One aspect of shooting with the big glass that I really enjoyed which I’ve not been able to do in the past is follow aircraft more closely. This gorgeous F8F Bearcat is seen here landing and then later, much further down the ramp pulling into the pits. Neither shot is possible with 400mm, the image size is simply too small. Changing up glass, smart thing to do at times. I hit 35k images for Reno today and this is the first time to use the 600mm. Sometimes it takes a 2×4!
Photos captured by D3x, 600VR w/TC-17e on Lexar UDMA digital film
A luxury I don’t afford myself in my wildlife photography, I sure do a with my landscape and aviation photography. My posting saying that I shoot now a days not stressing having folks in the photo brought in a whole bunch of emails. This is a perfect example of that shot a year ago at the Reno Air Races. The paint job on this F8F Bearcat “Rare Bear” in the predawn light is simply spectacular! What you see here is finishing all done in ACR and Photoshop, and a simple, single click. The only real trick was getting down and kissing the deck to make the click. That, and seeing the final photograph at the time of making the click and then following through in post.
As you can see though, seeing that final image required looking through a tug, ground crew and stuff. And I mean, a lot of stuff. I started with the big stuff when it comes to a battle plan for finishing in post. The tug on the right was easy, that was simply Content Aware fill. With a fine lasso around it, Photoshop could easily and simply make it go away. The bottom of the ladder on the left took a little more personal attention. With a selection along the wing’s edge to protect it, I used the clone tool to remove the two legs of the ladder. This leaves with the gantry on the wing to deal with.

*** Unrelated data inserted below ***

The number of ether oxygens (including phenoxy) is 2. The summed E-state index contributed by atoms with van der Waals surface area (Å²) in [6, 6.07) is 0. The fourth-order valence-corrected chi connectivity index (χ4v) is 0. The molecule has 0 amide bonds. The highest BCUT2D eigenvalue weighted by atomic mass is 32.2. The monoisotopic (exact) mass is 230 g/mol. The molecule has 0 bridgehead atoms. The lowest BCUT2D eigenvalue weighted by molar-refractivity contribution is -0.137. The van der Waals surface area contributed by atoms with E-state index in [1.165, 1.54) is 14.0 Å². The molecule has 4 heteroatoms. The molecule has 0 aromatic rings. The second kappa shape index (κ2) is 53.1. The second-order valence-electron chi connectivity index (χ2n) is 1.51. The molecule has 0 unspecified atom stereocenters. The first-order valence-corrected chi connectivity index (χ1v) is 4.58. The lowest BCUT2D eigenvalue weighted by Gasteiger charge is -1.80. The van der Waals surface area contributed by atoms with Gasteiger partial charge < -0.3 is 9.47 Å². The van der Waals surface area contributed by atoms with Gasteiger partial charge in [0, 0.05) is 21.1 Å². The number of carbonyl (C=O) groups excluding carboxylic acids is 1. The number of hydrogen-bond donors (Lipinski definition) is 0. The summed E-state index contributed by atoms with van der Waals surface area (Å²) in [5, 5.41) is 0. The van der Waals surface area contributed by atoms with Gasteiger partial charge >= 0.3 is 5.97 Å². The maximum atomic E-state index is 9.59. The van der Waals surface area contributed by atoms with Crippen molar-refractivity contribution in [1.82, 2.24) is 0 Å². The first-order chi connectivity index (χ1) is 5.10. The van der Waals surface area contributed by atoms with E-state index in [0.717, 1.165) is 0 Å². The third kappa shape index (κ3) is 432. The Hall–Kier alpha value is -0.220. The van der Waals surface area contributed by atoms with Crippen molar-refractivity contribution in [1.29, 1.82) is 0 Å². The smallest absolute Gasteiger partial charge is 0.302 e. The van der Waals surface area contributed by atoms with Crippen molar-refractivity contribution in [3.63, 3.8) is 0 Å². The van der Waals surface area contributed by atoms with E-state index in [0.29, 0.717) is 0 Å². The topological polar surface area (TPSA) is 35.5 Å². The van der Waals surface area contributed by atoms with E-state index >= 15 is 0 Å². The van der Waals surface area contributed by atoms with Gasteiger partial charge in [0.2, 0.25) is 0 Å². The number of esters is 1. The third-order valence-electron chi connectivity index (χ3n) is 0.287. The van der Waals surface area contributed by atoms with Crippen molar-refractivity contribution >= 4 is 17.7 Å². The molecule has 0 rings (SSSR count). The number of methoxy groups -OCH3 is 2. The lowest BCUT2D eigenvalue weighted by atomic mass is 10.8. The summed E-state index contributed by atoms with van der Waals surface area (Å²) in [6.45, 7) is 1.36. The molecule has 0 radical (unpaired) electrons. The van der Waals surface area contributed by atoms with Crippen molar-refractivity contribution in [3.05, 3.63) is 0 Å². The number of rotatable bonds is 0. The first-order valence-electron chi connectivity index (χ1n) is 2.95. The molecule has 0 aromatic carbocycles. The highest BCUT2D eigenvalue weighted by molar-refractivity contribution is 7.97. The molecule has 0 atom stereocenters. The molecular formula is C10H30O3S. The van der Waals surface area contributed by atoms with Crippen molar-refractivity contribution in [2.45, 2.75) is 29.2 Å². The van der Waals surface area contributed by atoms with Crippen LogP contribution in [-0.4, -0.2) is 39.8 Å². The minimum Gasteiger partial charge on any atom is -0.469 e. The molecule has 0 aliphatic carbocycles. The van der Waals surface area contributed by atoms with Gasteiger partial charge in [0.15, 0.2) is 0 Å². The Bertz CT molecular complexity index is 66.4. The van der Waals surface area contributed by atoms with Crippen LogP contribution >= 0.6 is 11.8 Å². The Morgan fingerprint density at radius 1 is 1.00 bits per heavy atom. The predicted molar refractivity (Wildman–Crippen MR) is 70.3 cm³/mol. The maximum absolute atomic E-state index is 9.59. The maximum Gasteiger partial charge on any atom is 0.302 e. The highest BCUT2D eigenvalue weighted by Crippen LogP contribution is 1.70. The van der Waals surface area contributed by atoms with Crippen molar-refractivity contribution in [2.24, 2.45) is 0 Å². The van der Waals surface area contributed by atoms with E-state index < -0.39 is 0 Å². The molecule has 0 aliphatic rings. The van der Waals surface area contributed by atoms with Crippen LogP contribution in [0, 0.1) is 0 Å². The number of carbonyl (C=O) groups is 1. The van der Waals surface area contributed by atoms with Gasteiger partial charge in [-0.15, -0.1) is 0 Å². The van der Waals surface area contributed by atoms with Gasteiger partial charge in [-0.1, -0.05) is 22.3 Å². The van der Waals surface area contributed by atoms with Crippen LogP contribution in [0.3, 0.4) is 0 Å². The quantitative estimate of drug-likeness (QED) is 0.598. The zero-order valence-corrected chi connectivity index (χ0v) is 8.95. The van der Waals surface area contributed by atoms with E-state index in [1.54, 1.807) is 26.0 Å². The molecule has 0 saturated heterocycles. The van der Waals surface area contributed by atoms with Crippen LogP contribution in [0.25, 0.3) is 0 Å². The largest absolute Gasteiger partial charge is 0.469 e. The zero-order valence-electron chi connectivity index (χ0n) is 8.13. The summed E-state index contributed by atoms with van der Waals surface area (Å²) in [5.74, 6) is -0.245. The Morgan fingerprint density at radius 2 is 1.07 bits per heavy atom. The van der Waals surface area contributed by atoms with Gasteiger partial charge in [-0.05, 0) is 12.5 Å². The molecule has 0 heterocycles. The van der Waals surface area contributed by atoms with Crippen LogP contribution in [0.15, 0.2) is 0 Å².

Can you say Ctrl (Cmd) J? I use this “trick” a helluva lot and it does a killer job. I removed the gantry on the left with the wing on the right. Making a selection with the Lasso Tool of the wing on the right, I simply hit Ctrl(Cmd) J, used the Move Tool to move the selection to the left wing, Ctrl(Cmd) T to flip it horizontally and lay it into place. Create a filled Layer Mask and then with the Brush paint in the new wing section. All of this took less then two minutes to do in post.
You might be saying, “Easy for you” but anyone can do this. The main point is, don’t let the great photos slip by because there is someone in your photo. Don’t get upset and yell at them, just know your tools and make them work for you. That’s what Photoshop for Shooters is all about, seeing the photo and then using what tools you need to finish it so other can enjoy the moment you were so fortunate to experience. Believe me, if I can do it, you can do it!